Movement for Socialism - Political Instrument for the Sovereignty of the Peoples (In Spanish Movimiento al Socialismo-Instrumento Político por la Soberanía de los Pueblos) or MAS rose as a left-wing populist political organization to support the preservation of the coca plant and the cocalero economy. It grew out of and gained support from the indigenous grassroots organizations that began to coalesce following the closure of mines and the criminalization of the coca plant and indigenous cocaleros.[7] Carlos Mesa, the president of Bolivia from October 17, 2003 to June 6, 2005, presided over several controversies that mobilized the indigenous grassroots organizations against the government, notably the Bolivian Gas Conflict which drew momentum from the Cochabamba Water Wars. Both of these conflicts centered on disputes between the indigenous population and the government over control of resources, which has long defined Bolivia's relation to the so-called first world. Mesa hastily resigned, opening up the country for elections. The momentum of the MAS party led to the successful election of Evo Morales, a cocalero union organizer, with a 54% absolute majority.[8]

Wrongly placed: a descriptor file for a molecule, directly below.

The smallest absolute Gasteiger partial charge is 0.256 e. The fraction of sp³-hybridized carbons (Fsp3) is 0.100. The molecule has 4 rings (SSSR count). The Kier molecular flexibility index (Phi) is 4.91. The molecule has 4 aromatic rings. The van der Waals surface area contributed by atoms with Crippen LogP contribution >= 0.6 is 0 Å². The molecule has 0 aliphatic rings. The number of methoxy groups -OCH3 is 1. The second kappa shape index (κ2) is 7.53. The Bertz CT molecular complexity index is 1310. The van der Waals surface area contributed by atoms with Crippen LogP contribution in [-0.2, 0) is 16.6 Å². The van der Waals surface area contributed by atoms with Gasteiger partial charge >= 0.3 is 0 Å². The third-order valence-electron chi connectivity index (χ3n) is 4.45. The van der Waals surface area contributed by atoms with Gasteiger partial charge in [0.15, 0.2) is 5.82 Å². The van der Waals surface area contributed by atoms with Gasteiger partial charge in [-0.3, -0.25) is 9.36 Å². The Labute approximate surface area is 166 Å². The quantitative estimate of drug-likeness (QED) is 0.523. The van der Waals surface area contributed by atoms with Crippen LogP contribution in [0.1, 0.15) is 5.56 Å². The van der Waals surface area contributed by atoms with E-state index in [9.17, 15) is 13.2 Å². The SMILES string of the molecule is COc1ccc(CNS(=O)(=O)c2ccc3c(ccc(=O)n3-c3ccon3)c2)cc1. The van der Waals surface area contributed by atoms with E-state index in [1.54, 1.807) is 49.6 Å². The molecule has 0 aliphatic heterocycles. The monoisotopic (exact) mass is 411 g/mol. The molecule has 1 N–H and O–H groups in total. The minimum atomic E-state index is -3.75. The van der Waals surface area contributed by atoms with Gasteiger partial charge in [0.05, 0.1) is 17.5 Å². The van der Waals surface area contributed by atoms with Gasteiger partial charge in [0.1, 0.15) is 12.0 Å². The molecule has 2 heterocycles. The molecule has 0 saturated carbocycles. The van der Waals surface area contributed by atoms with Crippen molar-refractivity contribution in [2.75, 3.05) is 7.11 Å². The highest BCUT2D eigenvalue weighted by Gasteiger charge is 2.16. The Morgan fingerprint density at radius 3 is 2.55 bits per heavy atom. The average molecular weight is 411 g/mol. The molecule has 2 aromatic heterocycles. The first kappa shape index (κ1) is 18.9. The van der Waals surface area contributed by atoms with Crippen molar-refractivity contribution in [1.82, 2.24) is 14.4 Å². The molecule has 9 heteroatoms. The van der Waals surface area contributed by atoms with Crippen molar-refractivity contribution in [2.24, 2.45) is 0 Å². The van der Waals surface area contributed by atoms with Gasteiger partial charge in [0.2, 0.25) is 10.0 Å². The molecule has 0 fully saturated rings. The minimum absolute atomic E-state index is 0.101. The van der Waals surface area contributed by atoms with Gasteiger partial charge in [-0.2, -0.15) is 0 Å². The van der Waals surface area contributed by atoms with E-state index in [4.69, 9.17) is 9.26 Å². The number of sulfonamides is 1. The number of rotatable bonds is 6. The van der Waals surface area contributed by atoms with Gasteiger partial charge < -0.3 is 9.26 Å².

References[edit]

External links[edit]


Original courtesy of Wikipedia: http://en.wikipedia.org/wiki/Cocalero — Please support Wikipedia.
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10168 news items

INFOREGION

INFOREGION
Thu, 18 Dec 2014 13:00:00 -0800

Las labores de reducción del espacio cocalero ilegal en el Perú durante el presente año fueron clausuradas con la erradicación de 31,205 has de coca ilegal, labores ejecutadas por el Proyecto Especial de Control y Reducción de Cultivos Ilegales en el ...